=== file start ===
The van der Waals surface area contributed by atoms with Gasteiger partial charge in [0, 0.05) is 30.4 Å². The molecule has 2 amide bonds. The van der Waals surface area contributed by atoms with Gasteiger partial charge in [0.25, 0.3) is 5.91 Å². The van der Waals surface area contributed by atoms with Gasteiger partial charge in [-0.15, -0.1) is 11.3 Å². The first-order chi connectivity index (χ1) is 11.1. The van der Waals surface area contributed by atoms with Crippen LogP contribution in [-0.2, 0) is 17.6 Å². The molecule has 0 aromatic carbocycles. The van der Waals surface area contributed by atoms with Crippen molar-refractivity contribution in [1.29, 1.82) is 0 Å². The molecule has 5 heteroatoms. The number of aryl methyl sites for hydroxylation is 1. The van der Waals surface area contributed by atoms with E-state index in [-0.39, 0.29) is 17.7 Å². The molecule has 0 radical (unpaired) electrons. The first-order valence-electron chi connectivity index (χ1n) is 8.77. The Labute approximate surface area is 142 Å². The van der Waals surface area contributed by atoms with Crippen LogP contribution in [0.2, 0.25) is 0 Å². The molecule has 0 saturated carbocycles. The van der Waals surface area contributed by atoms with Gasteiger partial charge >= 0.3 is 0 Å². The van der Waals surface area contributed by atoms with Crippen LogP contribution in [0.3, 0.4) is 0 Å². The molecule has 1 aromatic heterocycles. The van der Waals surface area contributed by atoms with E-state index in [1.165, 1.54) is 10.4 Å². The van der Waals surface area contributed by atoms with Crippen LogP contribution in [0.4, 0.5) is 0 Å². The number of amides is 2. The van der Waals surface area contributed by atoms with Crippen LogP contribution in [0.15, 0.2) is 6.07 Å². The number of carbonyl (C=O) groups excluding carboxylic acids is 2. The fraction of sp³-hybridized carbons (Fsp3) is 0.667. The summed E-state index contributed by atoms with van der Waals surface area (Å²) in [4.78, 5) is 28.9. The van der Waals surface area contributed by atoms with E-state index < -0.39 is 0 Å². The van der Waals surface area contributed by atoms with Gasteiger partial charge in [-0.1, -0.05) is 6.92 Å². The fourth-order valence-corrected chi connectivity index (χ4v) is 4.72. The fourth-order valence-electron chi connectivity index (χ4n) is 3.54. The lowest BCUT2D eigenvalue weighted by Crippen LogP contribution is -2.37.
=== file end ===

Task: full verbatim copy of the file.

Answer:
The van der Waals surface area contributed by atoms with Gasteiger partial charge in [0, 0.05) is 30.4 Å². The molecule has 2 amide bonds. The van der Waals surface area contributed by atoms with Gasteiger partial charge in [0.25, 0.3) is 5.91 Å². The van der Waals surface area contributed by atoms with Gasteiger partial charge in [-0.15, -0.1) is 11.3 Å². The first-order chi connectivity index (χ1) is 11.1. The van der Waals surface area contributed by atoms with Crippen LogP contribution in [-0.2, 0) is 17.6 Å². The molecule has 0 aromatic carbocycles. The van der Waals surface area contributed by atoms with Crippen molar-refractivity contribution in [1.29, 1.82) is 0 Å². The molecule has 5 heteroatoms. The number of aryl methyl sites for hydroxylation is 1. The van der Waals surface area contributed by atoms with E-state index in [-0.39, 0.29) is 17.7 Å². The molecule has 0 radical (unpaired) electrons. The first-order valence-electron chi connectivity index (χ1n) is 8.77. The Labute approximate surface area is 142 Å². The van der Waals surface area contributed by atoms with Crippen LogP contribution in [0.2, 0.25) is 0 Å². The molecule has 0 saturated carbocycles. The van der Waals surface area contributed by atoms with Gasteiger partial charge >= 0.3 is 0 Å². The van der Waals surface area contributed by atoms with Crippen LogP contribution in [0.3, 0.4) is 0 Å². The molecule has 1 aromatic heterocycles. The van der Waals surface area contributed by atoms with E-state index in [1.165, 1.54) is 10.4 Å². The van der Waals surface area contributed by atoms with Crippen LogP contribution in [0.4, 0.5) is 0 Å². The number of amides is 2. The van der Waals surface area contributed by atoms with Crippen LogP contribution in [0.15, 0.2) is 6.07 Å². The number of carbonyl (C=O) groups excluding carboxylic acids is 2. The fraction of sp³-hybridized carbons (Fsp3) is 0.667. The summed E-state index contributed by atoms with van der Waals surface area (Å²) in [4.78, 5) is 28.9. The van der Waals surface area contributed by atoms with E-state index < -0.39 is 0 Å². The van der Waals surface area contributed by atoms with Gasteiger partial charge in [-0.1, -0.05) is 6.92 Å². The fourth-order valence-corrected chi connectivity index (χ4v) is 4.72. The fourth-order valence-electron chi connectivity index (χ4n) is 3.54. The lowest BCUT2D eigenvalue weighted by Crippen LogP contribution is -2.37.